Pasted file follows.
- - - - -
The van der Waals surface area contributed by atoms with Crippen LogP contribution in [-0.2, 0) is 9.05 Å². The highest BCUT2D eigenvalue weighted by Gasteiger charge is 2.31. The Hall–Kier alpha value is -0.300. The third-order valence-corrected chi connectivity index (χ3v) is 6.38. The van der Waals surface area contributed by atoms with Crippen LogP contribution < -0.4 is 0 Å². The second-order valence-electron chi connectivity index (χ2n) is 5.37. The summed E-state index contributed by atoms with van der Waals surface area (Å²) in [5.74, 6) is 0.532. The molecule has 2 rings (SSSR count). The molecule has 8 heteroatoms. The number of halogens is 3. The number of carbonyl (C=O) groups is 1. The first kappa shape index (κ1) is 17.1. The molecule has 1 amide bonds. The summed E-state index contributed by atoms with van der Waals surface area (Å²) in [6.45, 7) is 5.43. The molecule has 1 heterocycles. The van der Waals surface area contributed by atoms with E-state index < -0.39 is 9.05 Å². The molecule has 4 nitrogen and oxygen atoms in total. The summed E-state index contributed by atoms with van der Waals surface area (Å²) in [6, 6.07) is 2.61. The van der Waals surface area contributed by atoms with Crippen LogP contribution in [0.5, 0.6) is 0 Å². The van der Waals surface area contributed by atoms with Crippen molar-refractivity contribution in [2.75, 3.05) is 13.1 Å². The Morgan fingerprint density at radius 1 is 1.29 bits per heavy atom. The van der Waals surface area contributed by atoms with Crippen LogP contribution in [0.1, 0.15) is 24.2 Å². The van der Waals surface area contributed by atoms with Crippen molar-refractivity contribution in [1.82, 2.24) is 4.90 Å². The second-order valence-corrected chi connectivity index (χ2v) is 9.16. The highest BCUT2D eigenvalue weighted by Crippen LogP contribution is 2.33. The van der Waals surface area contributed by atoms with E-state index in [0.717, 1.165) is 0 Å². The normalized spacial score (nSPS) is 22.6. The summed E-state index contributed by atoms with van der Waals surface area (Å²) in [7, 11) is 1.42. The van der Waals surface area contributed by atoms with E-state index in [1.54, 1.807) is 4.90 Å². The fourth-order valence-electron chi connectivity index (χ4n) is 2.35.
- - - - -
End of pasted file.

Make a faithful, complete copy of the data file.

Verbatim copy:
The van der Waals surface area contributed by atoms with Crippen LogP contribution in [-0.2, 0) is 9.05 Å². The highest BCUT2D eigenvalue weighted by Gasteiger charge is 2.31. The Hall–Kier alpha value is -0.300. The third-order valence-corrected chi connectivity index (χ3v) is 6.38. The van der Waals surface area contributed by atoms with Crippen LogP contribution < -0.4 is 0 Å². The second-order valence-electron chi connectivity index (χ2n) is 5.37. The summed E-state index contributed by atoms with van der Waals surface area (Å²) in [5.74, 6) is 0.532. The molecule has 2 rings (SSSR count). The molecule has 8 heteroatoms. The number of halogens is 3. The number of carbonyl (C=O) groups is 1. The first kappa shape index (κ1) is 17.1. The molecule has 1 amide bonds. The summed E-state index contributed by atoms with van der Waals surface area (Å²) in [6.45, 7) is 5.43. The molecule has 1 heterocycles. The van der Waals surface area contributed by atoms with E-state index < -0.39 is 9.05 Å². The molecule has 4 nitrogen and oxygen atoms in total. The summed E-state index contributed by atoms with van der Waals surface area (Å²) in [6, 6.07) is 2.61. The van der Waals surface area contributed by atoms with Crippen LogP contribution in [0.5, 0.6) is 0 Å². The van der Waals surface area contributed by atoms with Crippen molar-refractivity contribution in [2.75, 3.05) is 13.1 Å². The Morgan fingerprint density at radius 1 is 1.29 bits per heavy atom. The van der Waals surface area contributed by atoms with Crippen LogP contribution in [0.1, 0.15) is 24.2 Å². The van der Waals surface area contributed by atoms with Crippen molar-refractivity contribution in [1.82, 2.24) is 4.90 Å². The second-order valence-corrected chi connectivity index (χ2v) is 9.16. The highest BCUT2D eigenvalue weighted by Crippen LogP contribution is 2.33. The van der Waals surface area contributed by atoms with E-state index in [0.717, 1.165) is 0 Å². The normalized spacial score (nSPS) is 22.6. The summed E-state index contributed by atoms with van der Waals surface area (Å²) in [7, 11) is 1.42. The van der Waals surface area contributed by atoms with E-state index in [1.54, 1.807) is 4.90 Å². The fourth-order valence-electron chi connectivity index (χ4n) is 2.35.